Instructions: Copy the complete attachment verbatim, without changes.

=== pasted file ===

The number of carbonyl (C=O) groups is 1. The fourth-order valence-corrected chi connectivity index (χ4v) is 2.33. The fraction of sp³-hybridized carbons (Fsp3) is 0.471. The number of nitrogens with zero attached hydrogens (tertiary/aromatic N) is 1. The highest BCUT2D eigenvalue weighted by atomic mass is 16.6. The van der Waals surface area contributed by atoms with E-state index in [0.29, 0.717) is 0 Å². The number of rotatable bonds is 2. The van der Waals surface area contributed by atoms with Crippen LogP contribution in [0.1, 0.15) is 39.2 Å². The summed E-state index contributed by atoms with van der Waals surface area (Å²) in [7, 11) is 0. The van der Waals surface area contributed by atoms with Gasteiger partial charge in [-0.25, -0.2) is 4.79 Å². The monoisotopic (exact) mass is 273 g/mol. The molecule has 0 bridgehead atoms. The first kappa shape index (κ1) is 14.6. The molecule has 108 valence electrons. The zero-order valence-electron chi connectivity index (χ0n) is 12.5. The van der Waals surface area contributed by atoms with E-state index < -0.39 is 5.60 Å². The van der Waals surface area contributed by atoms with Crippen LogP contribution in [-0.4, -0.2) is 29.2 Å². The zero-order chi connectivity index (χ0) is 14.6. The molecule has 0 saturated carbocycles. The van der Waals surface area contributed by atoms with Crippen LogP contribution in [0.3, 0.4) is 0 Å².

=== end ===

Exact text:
The number of carbonyl (C=O) groups is 1. The fourth-order valence-corrected chi connectivity index (χ4v) is 2.33. The fraction of sp³-hybridized carbons (Fsp3) is 0.471. The number of nitrogens with zero attached hydrogens (tertiary/aromatic N) is 1. The highest BCUT2D eigenvalue weighted by atomic mass is 16.6. The van der Waals surface area contributed by atoms with E-state index in [0.29, 0.717) is 0 Å². The number of rotatable bonds is 2. The van der Waals surface area contributed by atoms with Crippen LogP contribution in [0.1, 0.15) is 39.2 Å². The summed E-state index contributed by atoms with van der Waals surface area (Å²) in [7, 11) is 0. The van der Waals surface area contributed by atoms with Gasteiger partial charge in [-0.25, -0.2) is 4.79 Å². The monoisotopic (exact) mass is 273 g/mol. The molecule has 0 bridgehead atoms. The first kappa shape index (κ1) is 14.6. The molecule has 108 valence electrons. The zero-order valence-electron chi connectivity index (χ0n) is 12.5. The van der Waals surface area contributed by atoms with E-state index < -0.39 is 5.60 Å². The van der Waals surface area contributed by atoms with Crippen LogP contribution in [-0.4, -0.2) is 29.2 Å². The zero-order chi connectivity index (χ0) is 14.6. The molecule has 0 saturated carbocycles. The van der Waals surface area contributed by atoms with Crippen LogP contribution in [0.3, 0.4) is 0 Å².